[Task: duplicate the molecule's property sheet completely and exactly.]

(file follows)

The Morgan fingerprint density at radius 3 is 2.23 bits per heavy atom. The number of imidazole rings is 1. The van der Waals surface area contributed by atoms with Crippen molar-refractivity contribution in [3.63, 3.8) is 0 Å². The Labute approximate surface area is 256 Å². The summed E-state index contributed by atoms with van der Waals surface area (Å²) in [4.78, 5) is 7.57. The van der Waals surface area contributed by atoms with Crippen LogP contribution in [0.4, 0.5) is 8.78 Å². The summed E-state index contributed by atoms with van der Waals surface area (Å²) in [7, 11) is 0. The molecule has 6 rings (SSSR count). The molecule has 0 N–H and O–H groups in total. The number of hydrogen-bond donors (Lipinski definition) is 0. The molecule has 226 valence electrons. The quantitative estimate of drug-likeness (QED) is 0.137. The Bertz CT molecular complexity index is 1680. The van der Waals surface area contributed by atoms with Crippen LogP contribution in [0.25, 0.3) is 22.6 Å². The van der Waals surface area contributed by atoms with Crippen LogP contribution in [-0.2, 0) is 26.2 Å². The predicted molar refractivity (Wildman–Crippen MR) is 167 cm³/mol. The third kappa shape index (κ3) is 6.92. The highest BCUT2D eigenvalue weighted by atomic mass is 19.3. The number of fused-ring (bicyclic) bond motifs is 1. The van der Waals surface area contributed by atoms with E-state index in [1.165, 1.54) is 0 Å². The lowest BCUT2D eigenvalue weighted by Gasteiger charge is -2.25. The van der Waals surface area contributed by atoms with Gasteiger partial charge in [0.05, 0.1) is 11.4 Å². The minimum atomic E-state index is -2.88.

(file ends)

The Morgan fingerprint density at radius 3 is 2.23 bits per heavy atom. The number of imidazole rings is 1. The van der Waals surface area contributed by atoms with Crippen molar-refractivity contribution in [3.63, 3.8) is 0 Å². The Labute approximate surface area is 256 Å². The summed E-state index contributed by atoms with van der Waals surface area (Å²) in [4.78, 5) is 7.57. The van der Waals surface area contributed by atoms with Crippen LogP contribution in [0.4, 0.5) is 8.78 Å². The summed E-state index contributed by atoms with van der Waals surface area (Å²) in [7, 11) is 0. The molecule has 6 rings (SSSR count). The molecule has 0 N–H and O–H groups in total. The number of hydrogen-bond donors (Lipinski definition) is 0. The molecule has 226 valence electrons. The quantitative estimate of drug-likeness (QED) is 0.137. The Bertz CT molecular complexity index is 1680. The van der Waals surface area contributed by atoms with Crippen LogP contribution in [0.25, 0.3) is 22.6 Å². The van der Waals surface area contributed by atoms with Crippen LogP contribution in [-0.2, 0) is 26.2 Å². The predicted molar refractivity (Wildman–Crippen MR) is 167 cm³/mol. The third kappa shape index (κ3) is 6.92. The highest BCUT2D eigenvalue weighted by atomic mass is 19.3. The number of fused-ring (bicyclic) bond motifs is 1. The van der Waals surface area contributed by atoms with E-state index in [1.165, 1.54) is 0 Å². The lowest BCUT2D eigenvalue weighted by Gasteiger charge is -2.25. The van der Waals surface area contributed by atoms with Gasteiger partial charge in [0.05, 0.1) is 11.4 Å². The minimum atomic E-state index is -2.88.